Cos., 385 A.2d at 1289-90. Therefore, Plaintiff’s belief that the statute created an
agency relationship was not reasonable.
Plaintiff also argues that Defendant’s failure to respond to its “Notices of
Financed Premium,” “Notices of Intent to Cancel Insurance,” and “Notices of
Cancellation” justified its belief that Rocco was Defendant’s agent. However, Plaintiff
sent these documents to Defendant after the premium finance agreement had already
been executed. Accordingly, Plaintiff could not have reasonably relied upon Defendant’s
failure to respond to them before executing the agreement and remitting funds to
Next, Plaintiff argues that it was justified in its belief that Rocco was authorized
to receive premiums on behalf of Defendant because Defendant had issued policies for
College Point Asphalt for several years prior to the events in question. Plaintiff also
notes that Rocco had placed insurance policies with Defendant – through Defendant’s
general agent – as far back as 2005 and as late as 2009. However, Plaintiff failed to
present any evidence that it possessed any of this information at the time it executed
the premium finance agreement. Accordingly, it could not have relied on these facts in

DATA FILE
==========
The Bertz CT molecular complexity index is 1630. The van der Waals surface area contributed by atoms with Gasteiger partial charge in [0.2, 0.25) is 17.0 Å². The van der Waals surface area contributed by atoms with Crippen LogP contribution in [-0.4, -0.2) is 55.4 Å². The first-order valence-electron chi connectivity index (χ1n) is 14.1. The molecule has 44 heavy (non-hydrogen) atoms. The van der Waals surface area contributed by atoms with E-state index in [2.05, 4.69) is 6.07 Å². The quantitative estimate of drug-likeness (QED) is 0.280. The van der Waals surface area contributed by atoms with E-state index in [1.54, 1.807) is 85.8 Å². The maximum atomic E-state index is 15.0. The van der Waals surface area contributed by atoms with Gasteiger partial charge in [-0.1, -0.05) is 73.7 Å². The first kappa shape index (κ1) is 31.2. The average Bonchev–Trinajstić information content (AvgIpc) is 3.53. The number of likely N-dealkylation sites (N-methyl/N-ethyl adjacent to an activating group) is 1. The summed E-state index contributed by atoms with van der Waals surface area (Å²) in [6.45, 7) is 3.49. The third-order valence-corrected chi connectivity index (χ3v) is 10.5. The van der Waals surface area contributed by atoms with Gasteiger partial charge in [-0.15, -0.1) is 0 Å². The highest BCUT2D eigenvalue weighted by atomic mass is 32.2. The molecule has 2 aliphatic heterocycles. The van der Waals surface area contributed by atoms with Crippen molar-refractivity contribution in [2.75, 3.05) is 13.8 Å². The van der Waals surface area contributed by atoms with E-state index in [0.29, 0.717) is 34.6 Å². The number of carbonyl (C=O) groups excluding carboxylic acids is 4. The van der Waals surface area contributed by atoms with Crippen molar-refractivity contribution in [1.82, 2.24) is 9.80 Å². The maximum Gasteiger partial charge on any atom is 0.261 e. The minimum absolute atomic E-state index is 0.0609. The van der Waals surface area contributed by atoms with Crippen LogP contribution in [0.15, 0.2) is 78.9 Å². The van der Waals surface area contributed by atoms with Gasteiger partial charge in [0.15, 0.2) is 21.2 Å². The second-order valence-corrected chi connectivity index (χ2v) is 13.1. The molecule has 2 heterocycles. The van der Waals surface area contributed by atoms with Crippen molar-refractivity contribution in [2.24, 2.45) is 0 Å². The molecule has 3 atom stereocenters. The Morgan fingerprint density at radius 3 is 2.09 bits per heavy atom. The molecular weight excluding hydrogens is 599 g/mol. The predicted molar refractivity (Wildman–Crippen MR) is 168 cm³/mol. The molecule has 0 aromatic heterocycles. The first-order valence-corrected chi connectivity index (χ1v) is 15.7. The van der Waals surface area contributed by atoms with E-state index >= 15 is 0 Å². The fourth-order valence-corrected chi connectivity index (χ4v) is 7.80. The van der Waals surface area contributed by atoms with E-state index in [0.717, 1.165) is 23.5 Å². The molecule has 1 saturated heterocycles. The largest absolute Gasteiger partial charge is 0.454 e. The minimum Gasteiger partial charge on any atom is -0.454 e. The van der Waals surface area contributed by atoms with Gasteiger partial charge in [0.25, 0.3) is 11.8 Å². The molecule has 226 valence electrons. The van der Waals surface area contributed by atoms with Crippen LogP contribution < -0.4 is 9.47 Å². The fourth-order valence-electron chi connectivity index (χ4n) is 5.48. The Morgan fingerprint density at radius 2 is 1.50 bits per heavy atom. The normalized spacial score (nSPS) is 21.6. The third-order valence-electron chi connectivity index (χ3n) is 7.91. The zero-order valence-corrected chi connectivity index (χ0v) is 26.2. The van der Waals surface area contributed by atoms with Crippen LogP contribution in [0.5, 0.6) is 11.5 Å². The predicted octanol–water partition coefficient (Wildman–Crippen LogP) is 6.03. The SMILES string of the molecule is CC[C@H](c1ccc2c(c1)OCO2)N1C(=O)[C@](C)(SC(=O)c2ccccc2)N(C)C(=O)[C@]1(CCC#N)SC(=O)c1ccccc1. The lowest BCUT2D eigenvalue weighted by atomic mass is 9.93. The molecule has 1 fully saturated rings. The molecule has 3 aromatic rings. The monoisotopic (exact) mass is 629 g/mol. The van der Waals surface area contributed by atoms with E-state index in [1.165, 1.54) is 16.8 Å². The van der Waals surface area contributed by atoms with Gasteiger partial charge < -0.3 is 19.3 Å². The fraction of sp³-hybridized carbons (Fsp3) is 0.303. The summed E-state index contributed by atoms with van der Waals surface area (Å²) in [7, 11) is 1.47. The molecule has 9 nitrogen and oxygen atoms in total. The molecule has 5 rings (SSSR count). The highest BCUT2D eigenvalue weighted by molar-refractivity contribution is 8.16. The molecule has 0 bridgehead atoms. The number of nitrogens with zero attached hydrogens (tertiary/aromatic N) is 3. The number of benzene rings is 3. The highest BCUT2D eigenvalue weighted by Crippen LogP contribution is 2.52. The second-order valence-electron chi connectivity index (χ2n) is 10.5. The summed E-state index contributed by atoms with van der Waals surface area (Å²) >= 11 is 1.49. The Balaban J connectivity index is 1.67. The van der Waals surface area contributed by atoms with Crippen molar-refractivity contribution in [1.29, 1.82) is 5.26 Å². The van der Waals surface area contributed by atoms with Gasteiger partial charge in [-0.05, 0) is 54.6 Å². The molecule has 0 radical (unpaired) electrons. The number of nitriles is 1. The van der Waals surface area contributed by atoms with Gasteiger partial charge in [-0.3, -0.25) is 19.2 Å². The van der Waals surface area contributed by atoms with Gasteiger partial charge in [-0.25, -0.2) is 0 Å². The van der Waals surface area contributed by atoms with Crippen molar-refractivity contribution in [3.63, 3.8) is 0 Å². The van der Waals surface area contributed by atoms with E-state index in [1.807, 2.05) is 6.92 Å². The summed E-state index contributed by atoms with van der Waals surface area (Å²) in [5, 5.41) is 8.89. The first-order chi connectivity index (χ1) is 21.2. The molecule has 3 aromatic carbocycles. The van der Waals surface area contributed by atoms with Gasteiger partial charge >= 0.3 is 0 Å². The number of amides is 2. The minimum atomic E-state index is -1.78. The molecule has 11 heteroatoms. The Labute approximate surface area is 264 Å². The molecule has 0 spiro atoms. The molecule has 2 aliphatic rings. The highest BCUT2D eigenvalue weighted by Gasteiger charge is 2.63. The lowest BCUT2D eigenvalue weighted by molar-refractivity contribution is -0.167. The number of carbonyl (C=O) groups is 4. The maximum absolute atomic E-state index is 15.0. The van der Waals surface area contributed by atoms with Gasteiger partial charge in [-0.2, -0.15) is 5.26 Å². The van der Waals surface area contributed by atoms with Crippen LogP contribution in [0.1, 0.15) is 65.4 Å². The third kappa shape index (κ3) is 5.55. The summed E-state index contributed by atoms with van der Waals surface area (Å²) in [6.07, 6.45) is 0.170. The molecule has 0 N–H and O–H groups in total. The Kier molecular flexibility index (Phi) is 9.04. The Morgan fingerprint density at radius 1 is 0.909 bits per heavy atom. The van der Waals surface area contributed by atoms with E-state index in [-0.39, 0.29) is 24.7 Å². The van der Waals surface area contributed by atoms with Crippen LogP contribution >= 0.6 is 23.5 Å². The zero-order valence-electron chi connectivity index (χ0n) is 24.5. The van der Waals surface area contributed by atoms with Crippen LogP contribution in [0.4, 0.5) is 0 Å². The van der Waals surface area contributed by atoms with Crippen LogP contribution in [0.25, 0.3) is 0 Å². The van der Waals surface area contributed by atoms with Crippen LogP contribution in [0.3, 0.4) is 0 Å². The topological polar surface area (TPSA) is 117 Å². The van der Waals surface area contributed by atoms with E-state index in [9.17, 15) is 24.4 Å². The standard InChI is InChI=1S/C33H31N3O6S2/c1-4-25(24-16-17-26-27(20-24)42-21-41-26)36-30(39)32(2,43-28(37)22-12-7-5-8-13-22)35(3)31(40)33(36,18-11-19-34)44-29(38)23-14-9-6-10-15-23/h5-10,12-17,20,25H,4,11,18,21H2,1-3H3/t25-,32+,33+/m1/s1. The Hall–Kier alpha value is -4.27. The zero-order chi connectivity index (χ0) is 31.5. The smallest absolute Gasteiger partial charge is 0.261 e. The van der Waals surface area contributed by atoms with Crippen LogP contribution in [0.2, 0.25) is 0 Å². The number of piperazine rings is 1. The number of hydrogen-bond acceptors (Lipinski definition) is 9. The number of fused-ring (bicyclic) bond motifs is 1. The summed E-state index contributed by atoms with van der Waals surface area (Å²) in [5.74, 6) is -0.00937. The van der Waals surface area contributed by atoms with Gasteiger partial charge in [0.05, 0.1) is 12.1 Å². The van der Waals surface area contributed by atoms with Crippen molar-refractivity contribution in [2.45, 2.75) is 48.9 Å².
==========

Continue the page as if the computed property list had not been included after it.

entering the transaction.
Indeed, Plaintiff’s 30(b)(6) representative, Jon Runnels, admitted that Plaintiff
had not – at the time it executed the premium finance agreement – received any
information, documentation, or representation from Defendant or its general agent
holding out Rocco as Defendant’s agent. He also could not point to any actions or
conduct by Defendant which led Plaintiff to believe that Rocco was its agent, and he
admitted that he had no knowledge as to whether Rocco had ever directly
communicated with Defendant about the two policies at issue in this case. In short,
Plaintiff has not presented any evidence that it relied upon any conduct,
representations, manifestations, or documentation from Defendant before it entered
into the premium finance agreement.
Finally, Plaintiff contends that Rocco’s representations – in the premium finance
agreement and in communications prior to its execution – justified its belief that he
had authority to act on Defendant’s behalf. However, both Mississippi and New Jersey